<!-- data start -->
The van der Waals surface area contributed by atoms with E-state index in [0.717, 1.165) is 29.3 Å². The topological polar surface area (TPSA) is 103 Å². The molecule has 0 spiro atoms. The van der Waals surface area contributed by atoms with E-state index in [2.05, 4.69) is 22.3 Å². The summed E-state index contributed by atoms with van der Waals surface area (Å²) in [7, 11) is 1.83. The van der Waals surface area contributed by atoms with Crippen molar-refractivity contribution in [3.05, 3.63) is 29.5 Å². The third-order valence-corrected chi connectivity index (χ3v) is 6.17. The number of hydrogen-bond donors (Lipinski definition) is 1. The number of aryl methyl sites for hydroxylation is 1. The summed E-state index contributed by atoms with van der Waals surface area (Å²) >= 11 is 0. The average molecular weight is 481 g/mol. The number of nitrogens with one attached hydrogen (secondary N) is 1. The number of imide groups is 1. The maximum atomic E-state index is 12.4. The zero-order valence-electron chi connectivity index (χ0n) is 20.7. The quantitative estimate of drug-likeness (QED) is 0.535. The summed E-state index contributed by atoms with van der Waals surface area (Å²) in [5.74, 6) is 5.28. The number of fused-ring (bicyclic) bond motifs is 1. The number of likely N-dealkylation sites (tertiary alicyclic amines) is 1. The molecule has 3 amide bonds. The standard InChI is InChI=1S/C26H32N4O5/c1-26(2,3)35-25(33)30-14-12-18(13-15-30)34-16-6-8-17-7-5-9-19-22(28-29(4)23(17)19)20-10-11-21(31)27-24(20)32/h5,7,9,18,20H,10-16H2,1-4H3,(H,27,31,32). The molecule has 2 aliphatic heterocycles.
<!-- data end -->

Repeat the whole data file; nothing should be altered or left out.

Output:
The van der Waals surface area contributed by atoms with E-state index in [0.717, 1.165) is 29.3 Å². The topological polar surface area (TPSA) is 103 Å². The molecule has 0 spiro atoms. The van der Waals surface area contributed by atoms with E-state index in [2.05, 4.69) is 22.3 Å². The summed E-state index contributed by atoms with van der Waals surface area (Å²) in [7, 11) is 1.83. The van der Waals surface area contributed by atoms with Crippen molar-refractivity contribution in [3.05, 3.63) is 29.5 Å². The third-order valence-corrected chi connectivity index (χ3v) is 6.17. The number of hydrogen-bond donors (Lipinski definition) is 1. The number of aryl methyl sites for hydroxylation is 1. The summed E-state index contributed by atoms with van der Waals surface area (Å²) >= 11 is 0. The average molecular weight is 481 g/mol. The number of nitrogens with one attached hydrogen (secondary N) is 1. The number of imide groups is 1. The maximum atomic E-state index is 12.4. The zero-order valence-electron chi connectivity index (χ0n) is 20.7. The quantitative estimate of drug-likeness (QED) is 0.535. The summed E-state index contributed by atoms with van der Waals surface area (Å²) in [5.74, 6) is 5.28. The number of fused-ring (bicyclic) bond motifs is 1. The number of likely N-dealkylation sites (tertiary alicyclic amines) is 1. The molecule has 3 amide bonds. The standard InChI is InChI=1S/C26H32N4O5/c1-26(2,3)35-25(33)30-14-12-18(13-15-30)34-16-6-8-17-7-5-9-19-22(28-29(4)23(17)19)20-10-11-21(31)27-24(20)32/h5,7,9,18,20H,10-16H2,1-4H3,(H,27,31,32). The molecule has 2 aliphatic heterocycles.